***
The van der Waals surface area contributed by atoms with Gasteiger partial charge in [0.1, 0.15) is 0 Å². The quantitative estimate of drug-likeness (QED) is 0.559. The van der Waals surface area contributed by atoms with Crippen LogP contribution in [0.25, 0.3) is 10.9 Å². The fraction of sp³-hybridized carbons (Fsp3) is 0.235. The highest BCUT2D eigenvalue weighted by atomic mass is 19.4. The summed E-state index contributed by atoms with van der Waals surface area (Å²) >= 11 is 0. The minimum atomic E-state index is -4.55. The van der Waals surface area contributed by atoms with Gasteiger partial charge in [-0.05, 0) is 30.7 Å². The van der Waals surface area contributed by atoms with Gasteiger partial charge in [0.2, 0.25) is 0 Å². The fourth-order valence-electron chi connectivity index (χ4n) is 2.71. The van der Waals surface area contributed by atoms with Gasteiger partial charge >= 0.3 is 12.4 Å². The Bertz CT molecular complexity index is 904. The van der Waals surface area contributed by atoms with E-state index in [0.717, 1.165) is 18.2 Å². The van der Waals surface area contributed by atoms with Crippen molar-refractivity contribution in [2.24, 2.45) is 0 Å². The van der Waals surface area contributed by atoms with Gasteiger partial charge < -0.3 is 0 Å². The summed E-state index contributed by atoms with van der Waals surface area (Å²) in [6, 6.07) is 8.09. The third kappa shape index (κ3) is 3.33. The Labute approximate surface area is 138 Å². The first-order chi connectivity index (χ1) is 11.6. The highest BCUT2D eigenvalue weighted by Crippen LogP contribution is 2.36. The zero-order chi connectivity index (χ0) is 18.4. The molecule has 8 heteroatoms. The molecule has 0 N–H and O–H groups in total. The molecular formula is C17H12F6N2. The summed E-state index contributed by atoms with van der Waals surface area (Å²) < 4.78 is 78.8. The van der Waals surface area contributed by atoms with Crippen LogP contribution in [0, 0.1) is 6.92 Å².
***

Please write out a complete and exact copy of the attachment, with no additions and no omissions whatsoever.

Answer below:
The van der Waals surface area contributed by atoms with Gasteiger partial charge in [0.1, 0.15) is 0 Å². The quantitative estimate of drug-likeness (QED) is 0.559. The van der Waals surface area contributed by atoms with Crippen LogP contribution in [0.25, 0.3) is 10.9 Å². The fraction of sp³-hybridized carbons (Fsp3) is 0.235. The highest BCUT2D eigenvalue weighted by atomic mass is 19.4. The summed E-state index contributed by atoms with van der Waals surface area (Å²) >= 11 is 0. The minimum atomic E-state index is -4.55. The van der Waals surface area contributed by atoms with Gasteiger partial charge in [-0.05, 0) is 30.7 Å². The van der Waals surface area contributed by atoms with Gasteiger partial charge in [0.2, 0.25) is 0 Å². The fourth-order valence-electron chi connectivity index (χ4n) is 2.71. The van der Waals surface area contributed by atoms with Gasteiger partial charge >= 0.3 is 12.4 Å². The Bertz CT molecular complexity index is 904. The van der Waals surface area contributed by atoms with E-state index in [0.717, 1.165) is 18.2 Å². The van der Waals surface area contributed by atoms with Crippen molar-refractivity contribution in [2.24, 2.45) is 0 Å². The van der Waals surface area contributed by atoms with Gasteiger partial charge < -0.3 is 0 Å². The summed E-state index contributed by atoms with van der Waals surface area (Å²) in [6, 6.07) is 8.09. The third kappa shape index (κ3) is 3.33. The Labute approximate surface area is 138 Å². The first-order chi connectivity index (χ1) is 11.6. The highest BCUT2D eigenvalue weighted by Crippen LogP contribution is 2.36. The zero-order chi connectivity index (χ0) is 18.4. The molecule has 8 heteroatoms. The molecule has 0 N–H and O–H groups in total. The molecular formula is C17H12F6N2. The summed E-state index contributed by atoms with van der Waals surface area (Å²) < 4.78 is 78.8. The van der Waals surface area contributed by atoms with Crippen LogP contribution in [0, 0.1) is 6.92 Å².